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CEO Daily Brief – Jan. 13, 2011

CEO Succession Plan at AIG Could Be Important as Government Readies for Divestment CEO succession is important at any company. …

CEO Succession Plan at AIG Could Be Important as Government Readies for Divestment

CEO succession is important at any company. Given some specifics at American International Group (AIG) it has extra importance.

Bloomberg News is reporting that AIG CEO Robert Benmosche could be asked to show the company is prepared to choose his successor. He started getting treatment for cancer in October.

The U.S. Treasury Department, which owns most of AIG, is expected to give up its role as the company is turned over to investors. As the sale of the government shares starts to unfold, Benmosche’s exact place in the company becomes important.

“For investors to feel comfortable, they probably should have some type of succession plan,” Frank Ingarra of Hennessy Advisors Inc., which oversees shares of AIG, told Bloomberg News.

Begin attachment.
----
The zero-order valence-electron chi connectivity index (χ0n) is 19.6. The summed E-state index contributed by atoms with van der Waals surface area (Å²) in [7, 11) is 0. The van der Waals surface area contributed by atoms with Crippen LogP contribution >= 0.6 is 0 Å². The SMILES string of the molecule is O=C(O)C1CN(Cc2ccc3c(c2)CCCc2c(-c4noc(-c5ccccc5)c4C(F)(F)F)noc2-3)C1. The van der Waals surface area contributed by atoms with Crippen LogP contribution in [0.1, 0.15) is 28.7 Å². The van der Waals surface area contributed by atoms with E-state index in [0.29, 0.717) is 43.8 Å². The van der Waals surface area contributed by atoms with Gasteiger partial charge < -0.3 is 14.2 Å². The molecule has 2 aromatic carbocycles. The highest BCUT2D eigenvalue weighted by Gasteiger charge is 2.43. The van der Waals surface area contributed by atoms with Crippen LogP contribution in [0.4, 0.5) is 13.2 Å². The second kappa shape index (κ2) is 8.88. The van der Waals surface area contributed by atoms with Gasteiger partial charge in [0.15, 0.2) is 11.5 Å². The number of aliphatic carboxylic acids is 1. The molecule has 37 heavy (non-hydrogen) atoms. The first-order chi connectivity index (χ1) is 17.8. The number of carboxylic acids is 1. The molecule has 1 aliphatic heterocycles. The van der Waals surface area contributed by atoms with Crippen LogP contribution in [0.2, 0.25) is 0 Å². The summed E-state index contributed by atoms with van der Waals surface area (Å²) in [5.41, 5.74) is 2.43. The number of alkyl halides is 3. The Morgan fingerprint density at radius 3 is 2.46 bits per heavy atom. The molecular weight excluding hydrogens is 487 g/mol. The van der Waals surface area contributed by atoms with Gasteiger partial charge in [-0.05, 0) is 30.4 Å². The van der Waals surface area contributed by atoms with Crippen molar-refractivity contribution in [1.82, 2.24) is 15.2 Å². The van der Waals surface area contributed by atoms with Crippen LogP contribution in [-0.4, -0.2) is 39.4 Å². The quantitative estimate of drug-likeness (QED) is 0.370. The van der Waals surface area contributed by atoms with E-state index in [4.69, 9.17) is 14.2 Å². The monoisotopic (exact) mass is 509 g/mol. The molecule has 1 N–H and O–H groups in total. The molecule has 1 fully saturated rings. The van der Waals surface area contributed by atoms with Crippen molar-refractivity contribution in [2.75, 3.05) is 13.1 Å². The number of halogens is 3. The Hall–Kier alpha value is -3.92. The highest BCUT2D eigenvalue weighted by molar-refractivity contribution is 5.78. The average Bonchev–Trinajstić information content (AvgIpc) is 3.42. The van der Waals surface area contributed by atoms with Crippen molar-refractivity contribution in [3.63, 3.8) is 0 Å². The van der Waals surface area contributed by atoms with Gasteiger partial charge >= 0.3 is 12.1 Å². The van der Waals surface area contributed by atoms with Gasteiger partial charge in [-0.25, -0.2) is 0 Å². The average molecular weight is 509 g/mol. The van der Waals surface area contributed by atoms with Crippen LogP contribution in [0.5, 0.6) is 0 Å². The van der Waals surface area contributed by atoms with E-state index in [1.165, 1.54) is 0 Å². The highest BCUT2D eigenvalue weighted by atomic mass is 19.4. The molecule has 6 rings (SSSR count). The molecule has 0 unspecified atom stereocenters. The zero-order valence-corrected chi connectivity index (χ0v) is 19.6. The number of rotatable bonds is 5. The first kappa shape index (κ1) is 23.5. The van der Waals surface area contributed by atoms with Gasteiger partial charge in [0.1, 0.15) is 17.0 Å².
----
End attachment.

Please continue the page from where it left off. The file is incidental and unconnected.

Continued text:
Benmosche is expected to remain as CEO until the Treasury Department divests its ownership in the company, according to Bloomberg. The federal government arranged for a $182.3 billion bailout of AIG in 2008.

The company said a “long-term replacement” will be chosen sometime over the next two years, according to an Oct. 27 board statement.

It appears Benmosche remains popular with many stakeholders.

As a step to prepare for the sale of shares, AIG’s board may disclose details about Benmosche’s health condition, according to a report from The Wall Street Journal. In addition, the board may get a medical update from Benmosche and/or his physicians as they determine how long he will remain in the CEO’s post, according to The Journal.

Being upfront with investors makes sense for AIG’s recovery. But undue pressure should not be put on Benmosche. He has accomplished a lot for the company, and it appears he can continue to lead the company’s recovery.

For more about CEO succession planning at AIG, as reported by Bloomberg, please click here.


Executive Contracts Are Less Prevalent